@Fairygirl, I'm sorry for not clarifying the site. The big trunk away from the house is indeed a deciduous tree, and does provide welcome shade in the summer, important as the garden faces south west so gets a lot of direct sun in the afternoons. I'm not sure what type of tree it is, I have found a picture from last June that I will post. The garden in total is about 3m wide and a little over 5m long. The tree is over 4m away from the house, not 6-7m as you correctly say. There is a scale bar on the plans, l may have made some minor errors on the measurements last night, but I'm pretty confident in them. I'm a civil engineer by profession and need to be able to draw!
    @Lizzie27, you're right that the site is small, so much so that a 7 or 8ft long shed may not work, but a 6ft long shed just seems to fit being 2m away from the house and not extending beyond the currently grassed area. The shed would be set back from the tree line by the fence so it wouldn't be right next to the tree although the canopy would go over it. I think we can avoid tree branches and tree roots, although there's not much wriggle room on the shed position and I agree there would be leaves to manage. I don't mind that as the back garden is only 40ft so it's not like I have an enormous garden to maintain. A bit of work is fine if the garden works well. I also agree that a gutter at the back of the shed is essential if the pent slopes that way. In terms of the surface, I am very keen to have a permeable surface. I agree that the driveway paving looks nice, but I'm pretty sure that it's not permeable? So I'd need a lot of convincing to use it. I'd feel like a bit of a vandal turning a soft green space into a sea of paving. The bike shed - until it gets its green roof - makes me feel a bit guilty as it is!
    @topbird, yes I do want to minimise the number of materials. Sticking to a combination of concrete slabs and brick paving units would be the minimum, but I think will look too austere. By replacing the grass with a suitable flexible permeable surface - and extending this under the tree - I could stick to three main materials. Based on all this feedback, I an thinking mostly 20mm gravel, with some larger sizes at the bottom around the tree, interspersed with plants around the tree area. I am tempted by resin bound permeable gravel, but it seems to be five times the cost and only laid by specialist contractors, and wouldn't work around the tree area as it needs some kind of firm subbase. Our neighbour two doors down has white gravel around his tree, so maybe I should match this colour.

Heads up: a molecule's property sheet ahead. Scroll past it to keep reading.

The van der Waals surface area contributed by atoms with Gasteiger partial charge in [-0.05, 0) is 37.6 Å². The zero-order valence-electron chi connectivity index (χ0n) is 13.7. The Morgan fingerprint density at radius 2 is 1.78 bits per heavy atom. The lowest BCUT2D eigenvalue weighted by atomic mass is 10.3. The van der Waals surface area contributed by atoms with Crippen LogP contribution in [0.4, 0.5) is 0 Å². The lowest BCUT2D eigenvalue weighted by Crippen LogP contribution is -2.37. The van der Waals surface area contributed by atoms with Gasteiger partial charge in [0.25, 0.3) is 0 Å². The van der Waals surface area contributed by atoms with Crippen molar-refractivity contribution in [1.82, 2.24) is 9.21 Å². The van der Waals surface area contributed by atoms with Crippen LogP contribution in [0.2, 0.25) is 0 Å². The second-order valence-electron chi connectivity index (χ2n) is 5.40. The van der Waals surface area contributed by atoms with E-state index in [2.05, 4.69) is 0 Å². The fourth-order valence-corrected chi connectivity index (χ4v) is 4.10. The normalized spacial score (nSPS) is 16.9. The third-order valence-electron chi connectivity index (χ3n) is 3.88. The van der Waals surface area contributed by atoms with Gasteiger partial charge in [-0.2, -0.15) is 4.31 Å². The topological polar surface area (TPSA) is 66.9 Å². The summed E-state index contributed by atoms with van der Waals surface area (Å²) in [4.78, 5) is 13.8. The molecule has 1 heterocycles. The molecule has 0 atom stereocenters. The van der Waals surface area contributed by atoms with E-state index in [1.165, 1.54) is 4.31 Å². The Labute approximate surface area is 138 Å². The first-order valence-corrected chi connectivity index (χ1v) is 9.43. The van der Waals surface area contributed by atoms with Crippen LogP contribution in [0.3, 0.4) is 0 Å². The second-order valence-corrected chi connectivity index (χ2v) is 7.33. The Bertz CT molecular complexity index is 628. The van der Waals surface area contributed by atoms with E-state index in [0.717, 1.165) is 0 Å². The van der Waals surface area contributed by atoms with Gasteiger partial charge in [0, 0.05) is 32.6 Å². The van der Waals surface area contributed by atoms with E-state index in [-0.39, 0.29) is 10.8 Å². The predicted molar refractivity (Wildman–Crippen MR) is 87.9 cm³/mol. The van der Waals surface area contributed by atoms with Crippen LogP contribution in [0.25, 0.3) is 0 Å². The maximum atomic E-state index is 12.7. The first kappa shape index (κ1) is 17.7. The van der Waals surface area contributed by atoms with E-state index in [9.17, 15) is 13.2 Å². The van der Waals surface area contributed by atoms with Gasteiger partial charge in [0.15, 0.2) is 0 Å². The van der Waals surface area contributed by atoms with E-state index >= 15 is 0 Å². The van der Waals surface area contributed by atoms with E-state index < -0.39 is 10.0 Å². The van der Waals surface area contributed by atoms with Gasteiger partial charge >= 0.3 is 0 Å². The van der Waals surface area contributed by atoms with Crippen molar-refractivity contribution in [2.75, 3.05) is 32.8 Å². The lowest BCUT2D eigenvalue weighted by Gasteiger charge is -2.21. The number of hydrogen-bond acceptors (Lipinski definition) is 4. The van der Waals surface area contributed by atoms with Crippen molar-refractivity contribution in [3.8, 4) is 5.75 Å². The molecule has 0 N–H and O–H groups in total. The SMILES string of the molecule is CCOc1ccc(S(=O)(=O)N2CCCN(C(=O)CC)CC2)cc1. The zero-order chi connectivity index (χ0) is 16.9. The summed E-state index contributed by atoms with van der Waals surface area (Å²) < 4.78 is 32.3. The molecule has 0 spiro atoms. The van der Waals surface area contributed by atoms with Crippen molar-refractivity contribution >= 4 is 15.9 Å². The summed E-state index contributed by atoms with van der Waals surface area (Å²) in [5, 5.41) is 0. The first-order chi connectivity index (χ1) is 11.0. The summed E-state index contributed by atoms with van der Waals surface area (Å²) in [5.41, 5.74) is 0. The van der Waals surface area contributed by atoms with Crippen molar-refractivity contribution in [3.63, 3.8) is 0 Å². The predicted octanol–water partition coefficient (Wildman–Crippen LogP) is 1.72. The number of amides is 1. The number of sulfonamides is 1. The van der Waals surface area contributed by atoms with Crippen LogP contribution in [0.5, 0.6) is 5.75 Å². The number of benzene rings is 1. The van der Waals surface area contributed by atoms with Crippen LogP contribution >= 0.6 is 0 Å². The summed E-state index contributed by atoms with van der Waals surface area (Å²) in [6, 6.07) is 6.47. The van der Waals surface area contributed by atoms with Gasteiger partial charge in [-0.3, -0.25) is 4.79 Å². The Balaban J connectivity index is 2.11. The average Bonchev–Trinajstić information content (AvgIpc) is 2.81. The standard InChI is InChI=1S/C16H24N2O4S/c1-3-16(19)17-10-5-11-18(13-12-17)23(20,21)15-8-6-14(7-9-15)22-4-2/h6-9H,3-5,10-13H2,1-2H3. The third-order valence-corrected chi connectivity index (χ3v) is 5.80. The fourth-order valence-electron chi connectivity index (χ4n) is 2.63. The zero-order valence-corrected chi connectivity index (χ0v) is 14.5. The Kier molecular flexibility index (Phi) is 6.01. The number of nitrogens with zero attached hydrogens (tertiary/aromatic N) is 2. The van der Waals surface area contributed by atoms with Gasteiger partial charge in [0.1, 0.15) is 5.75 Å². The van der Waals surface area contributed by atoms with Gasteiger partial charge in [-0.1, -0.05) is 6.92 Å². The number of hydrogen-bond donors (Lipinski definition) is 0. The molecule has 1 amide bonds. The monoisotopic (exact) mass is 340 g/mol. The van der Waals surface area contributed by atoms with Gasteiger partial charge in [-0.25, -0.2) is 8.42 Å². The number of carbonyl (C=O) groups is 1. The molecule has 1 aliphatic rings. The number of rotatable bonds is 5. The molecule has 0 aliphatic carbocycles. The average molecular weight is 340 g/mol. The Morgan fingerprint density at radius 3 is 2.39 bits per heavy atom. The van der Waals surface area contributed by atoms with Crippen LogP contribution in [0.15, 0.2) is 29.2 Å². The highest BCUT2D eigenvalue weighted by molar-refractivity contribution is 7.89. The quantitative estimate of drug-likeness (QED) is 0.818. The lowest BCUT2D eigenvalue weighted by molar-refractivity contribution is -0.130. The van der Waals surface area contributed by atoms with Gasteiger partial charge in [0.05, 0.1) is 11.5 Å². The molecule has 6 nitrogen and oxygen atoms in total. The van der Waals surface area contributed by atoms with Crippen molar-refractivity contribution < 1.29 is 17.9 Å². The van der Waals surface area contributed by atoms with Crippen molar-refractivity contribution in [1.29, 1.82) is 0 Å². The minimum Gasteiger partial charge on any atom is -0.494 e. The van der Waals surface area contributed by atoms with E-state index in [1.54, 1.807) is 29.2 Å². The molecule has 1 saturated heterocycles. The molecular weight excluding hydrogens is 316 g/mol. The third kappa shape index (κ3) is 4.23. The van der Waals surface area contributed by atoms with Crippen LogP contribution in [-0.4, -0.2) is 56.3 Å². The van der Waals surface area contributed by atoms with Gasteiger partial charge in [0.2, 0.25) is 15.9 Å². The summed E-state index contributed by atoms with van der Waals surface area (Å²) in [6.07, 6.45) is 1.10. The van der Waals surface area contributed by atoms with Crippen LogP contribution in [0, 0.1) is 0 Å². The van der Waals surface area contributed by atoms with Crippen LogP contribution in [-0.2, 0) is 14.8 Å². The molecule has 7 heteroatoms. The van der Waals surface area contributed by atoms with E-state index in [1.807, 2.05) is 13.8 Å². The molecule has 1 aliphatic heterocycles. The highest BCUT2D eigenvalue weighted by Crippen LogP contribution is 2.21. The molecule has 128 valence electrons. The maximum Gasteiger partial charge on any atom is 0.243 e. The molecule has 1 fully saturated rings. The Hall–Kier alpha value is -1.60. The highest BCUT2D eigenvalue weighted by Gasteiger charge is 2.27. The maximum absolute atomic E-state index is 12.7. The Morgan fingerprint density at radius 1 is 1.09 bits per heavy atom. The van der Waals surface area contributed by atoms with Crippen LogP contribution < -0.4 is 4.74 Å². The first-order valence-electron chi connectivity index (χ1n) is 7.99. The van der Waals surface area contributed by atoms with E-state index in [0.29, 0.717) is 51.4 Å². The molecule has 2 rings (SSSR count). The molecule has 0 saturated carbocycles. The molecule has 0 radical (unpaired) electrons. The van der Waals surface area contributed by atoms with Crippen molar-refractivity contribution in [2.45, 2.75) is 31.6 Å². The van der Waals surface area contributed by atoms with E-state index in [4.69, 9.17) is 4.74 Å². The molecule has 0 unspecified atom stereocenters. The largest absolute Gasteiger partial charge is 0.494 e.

I would be very interested to know which local shed company you're thinking of, not sure if the forum rules allow any companies to be named?
  • Here's a picture of the tree taken last June. There are taller trees behind it on the public footpath behind the fence.
  • And here's a picture taken the previous November from a bit further back, showing a neighbours tree with some white gravel at the base.
    I'll also put a bench under our kitchen window for the spring so that there's somewhere to enjoy the afternoon sunshine.
  • TopbirdTopbird Posts: 7,705
    @stephenroberthall - the company I used were

    Easy for me to deal with as one of their their main showrooms is about 2 miles away. I think they are predominantly an E Anglian company so they may or may not be useful to you.

    I'm sure there will be somebody else in your area if not.
    Heaven is ... sitting in the garden with a G&T and a cat while watching the sun go down
  • FairygirlFairygirl Posts: 50,152
    That's much clearer @stephenroberthall. I think it was just the angle of the photo that was confusing me, as it looked as if the tree in the pic was much nearer the house and the fence.  The drawing made it look as if there was a 2nd tree, but it's probably my error in not reading your plan properly    :)
    It's certainly isn't a very big space to play with. 
    It's a place where beautiful isn't enough of a word....

    I live in west central Scotland - not where that photo is...